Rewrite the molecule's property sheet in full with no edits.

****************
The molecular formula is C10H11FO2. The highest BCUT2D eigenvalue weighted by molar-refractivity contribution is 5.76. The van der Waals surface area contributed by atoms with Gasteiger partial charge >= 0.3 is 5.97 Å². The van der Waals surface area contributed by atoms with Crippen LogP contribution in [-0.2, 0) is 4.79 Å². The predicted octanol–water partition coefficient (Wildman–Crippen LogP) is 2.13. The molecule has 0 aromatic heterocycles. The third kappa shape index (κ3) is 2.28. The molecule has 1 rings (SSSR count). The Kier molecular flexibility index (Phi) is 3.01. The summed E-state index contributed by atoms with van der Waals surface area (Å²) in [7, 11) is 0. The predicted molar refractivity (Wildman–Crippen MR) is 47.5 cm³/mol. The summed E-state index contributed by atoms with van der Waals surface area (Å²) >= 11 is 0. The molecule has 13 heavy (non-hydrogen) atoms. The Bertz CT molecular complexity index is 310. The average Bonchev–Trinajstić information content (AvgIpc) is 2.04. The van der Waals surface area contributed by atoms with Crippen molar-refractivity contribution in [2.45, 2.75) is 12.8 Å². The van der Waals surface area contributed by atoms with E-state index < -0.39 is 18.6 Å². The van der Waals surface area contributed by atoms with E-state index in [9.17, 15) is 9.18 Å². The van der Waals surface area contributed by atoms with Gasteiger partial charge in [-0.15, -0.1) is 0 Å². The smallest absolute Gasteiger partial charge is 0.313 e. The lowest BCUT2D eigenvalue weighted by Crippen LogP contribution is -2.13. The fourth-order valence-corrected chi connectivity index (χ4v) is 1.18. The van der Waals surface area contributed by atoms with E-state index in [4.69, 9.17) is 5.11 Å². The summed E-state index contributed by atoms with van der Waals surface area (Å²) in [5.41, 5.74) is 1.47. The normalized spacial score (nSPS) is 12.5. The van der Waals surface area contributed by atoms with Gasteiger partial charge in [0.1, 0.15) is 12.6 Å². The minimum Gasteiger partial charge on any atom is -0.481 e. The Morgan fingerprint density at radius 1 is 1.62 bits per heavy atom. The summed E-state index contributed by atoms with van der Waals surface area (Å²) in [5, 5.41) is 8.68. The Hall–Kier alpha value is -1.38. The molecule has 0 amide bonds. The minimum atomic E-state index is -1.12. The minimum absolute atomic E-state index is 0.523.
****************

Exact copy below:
The molecular formula is C10H11FO2. The highest BCUT2D eigenvalue weighted by molar-refractivity contribution is 5.76. The van der Waals surface area contributed by atoms with Gasteiger partial charge >= 0.3 is 5.97 Å². The van der Waals surface area contributed by atoms with Crippen LogP contribution in [-0.2, 0) is 4.79 Å². The predicted octanol–water partition coefficient (Wildman–Crippen LogP) is 2.13. The molecule has 0 aromatic heterocycles. The third kappa shape index (κ3) is 2.28. The molecule has 1 rings (SSSR count). The Kier molecular flexibility index (Phi) is 3.01. The summed E-state index contributed by atoms with van der Waals surface area (Å²) in [7, 11) is 0. The predicted molar refractivity (Wildman–Crippen MR) is 47.5 cm³/mol. The summed E-state index contributed by atoms with van der Waals surface area (Å²) >= 11 is 0. The molecule has 13 heavy (non-hydrogen) atoms. The Bertz CT molecular complexity index is 310. The average Bonchev–Trinajstić information content (AvgIpc) is 2.04. The van der Waals surface area contributed by atoms with Crippen molar-refractivity contribution in [2.45, 2.75) is 12.8 Å². The van der Waals surface area contributed by atoms with E-state index < -0.39 is 18.6 Å². The van der Waals surface area contributed by atoms with E-state index in [9.17, 15) is 9.18 Å². The van der Waals surface area contributed by atoms with Gasteiger partial charge in [-0.15, -0.1) is 0 Å². The smallest absolute Gasteiger partial charge is 0.313 e. The lowest BCUT2D eigenvalue weighted by Crippen LogP contribution is -2.13. The fourth-order valence-corrected chi connectivity index (χ4v) is 1.18. The van der Waals surface area contributed by atoms with E-state index in [4.69, 9.17) is 5.11 Å². The summed E-state index contributed by atoms with van der Waals surface area (Å²) in [5.41, 5.74) is 1.47. The normalized spacial score (nSPS) is 12.5. The van der Waals surface area contributed by atoms with Gasteiger partial charge in [0.1, 0.15) is 12.6 Å². The minimum Gasteiger partial charge on any atom is -0.481 e. The Morgan fingerprint density at radius 1 is 1.62 bits per heavy atom. The summed E-state index contributed by atoms with van der Waals surface area (Å²) in [5, 5.41) is 8.68. The Hall–Kier alpha value is -1.38. The molecule has 0 amide bonds. The minimum atomic E-state index is -1.12. The minimum absolute atomic E-state index is 0.523.